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Learn more about putting the keys closer within reach (Pexels - Kindel Media) Learn more about putting the keys closer within reach (Pexels - Kindel Media)
Historically, all-cash buyers have represented only a small fraction of New York City buyers and been concentrated at the uppermost end of the market. However, a Q4 2023 report by appraiser Miller Samuel found that cash sales accounted for a whopping 67.9% of Manhattan sales, bringing it to a record-high market share that shows little sign of coming down. Buyers are eager to avoid fluctuating interest rates if they can; and sellers, boards, and sponsors appreciate them because this significantly speeds up the closing process.

While it may be hard to compete with those dropping $72.5 million on a townhouse, financed buyers should not be discouraged. This article drills down the ten things they can do to win bids in today’s market.

1. Offer a larger down payment
In a market dominated by all-cash buyers, it obviously makes sense to offer a larger down payment and, in turn, reduce your financing ratio. Even if you can't present an all-cash offer, offering above the minimum down payment is a move that will likely work in your favor.

2. Offer more than the asking price
In addition to putting down a larger deposit, it always helps to put in a highly competitive bid. The further above the asking price you can go, the better.

3. Be ready to move quickly
In most cases, potential buyers are either pre-qualified or pre-approved when they put in a bid. Since all-cash buyers also can close more quickly than financed buyers who require final approval from a lender, another way to gain a competitive edge in an all-cash market is to undergo underwriting before making an offer. While by no means typical, in the current market, an "underwritten preapproval" is highly recommended since, compared to regular preapprovals, in this case, an underwriter will review your entire file before you put in a bid, leaving only documents related to the property to be underwritten once you a bid is accepted.
4. Waive contingencies
Real estate contracts or purchase agreements contain dozens of buyer and seller contingencies. At their most basic, these are the mutually agreed-upon terms that guide the sale of a property. On the buyer side, common contingencies include the home sale contingency (a clause that ensures that the sale doesn't have to proceed if the buyer can't sell their current property) and the home inspection contingency (a clause that gives the buyer the right to back out of the deal if the home inspection reveals any major problems). While it is rarely wise to go into contract with no contingencies, in the current market, financed buyers (albeit only in consultation with their representative attorney) may want to consider waiving one or more common contingencies.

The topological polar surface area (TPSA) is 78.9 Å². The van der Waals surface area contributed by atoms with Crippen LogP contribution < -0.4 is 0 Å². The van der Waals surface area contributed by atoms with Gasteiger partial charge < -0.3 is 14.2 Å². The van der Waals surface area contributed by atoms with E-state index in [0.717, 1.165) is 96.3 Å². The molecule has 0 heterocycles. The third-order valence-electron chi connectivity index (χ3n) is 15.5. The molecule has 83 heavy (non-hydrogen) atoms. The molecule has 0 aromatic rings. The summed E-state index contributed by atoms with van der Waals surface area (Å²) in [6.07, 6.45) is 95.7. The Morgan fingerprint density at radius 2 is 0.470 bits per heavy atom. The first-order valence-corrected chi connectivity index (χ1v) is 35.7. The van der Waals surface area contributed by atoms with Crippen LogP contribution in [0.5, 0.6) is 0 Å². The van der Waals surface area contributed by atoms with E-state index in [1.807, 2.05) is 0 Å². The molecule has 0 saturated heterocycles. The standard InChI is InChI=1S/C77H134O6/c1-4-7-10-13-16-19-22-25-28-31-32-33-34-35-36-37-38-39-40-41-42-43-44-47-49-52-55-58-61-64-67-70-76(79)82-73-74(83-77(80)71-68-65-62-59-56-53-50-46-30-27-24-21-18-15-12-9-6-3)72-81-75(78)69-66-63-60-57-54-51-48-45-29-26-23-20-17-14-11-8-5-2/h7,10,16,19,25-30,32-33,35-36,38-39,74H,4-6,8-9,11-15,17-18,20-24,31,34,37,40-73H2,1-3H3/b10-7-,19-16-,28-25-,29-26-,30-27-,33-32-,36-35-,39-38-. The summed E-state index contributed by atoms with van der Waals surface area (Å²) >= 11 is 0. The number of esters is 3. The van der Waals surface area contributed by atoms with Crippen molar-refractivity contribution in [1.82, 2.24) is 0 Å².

5. Be flexible on the closing date
Depending on the seller, an exceptionally short or exceptionally long closing date may be desirable. In the current market, financed buyers are also advised to be as flexible as possible about closing dates.
6. Include an appraisal guarantee clause
In most real estate contracts, buyers aren't obliged to go through with a purchase if the home appraisal reveals that the actual value of the home is significantly lower than the asking price. This clause is important because lenders typically won't finance the total amount of a requested home loan if the home is undervalued. In today's competitive all-cash market, more buyers are removing this standard appraisal clause and replacing it with an "appraisal guarantee clause"—essentially, a guarantee that the buyer will go through with the purchase, whatever value is determined during the appraisal process.

7. Include an escalation clause
Another clause being written into real estate contracts to help give financed buyers a competitive edge is the "escalation clause." In short, this clause guarantees that if the seller receives a higher offer, the buyer will raise their offer.

8. Make a personal appeal to the seller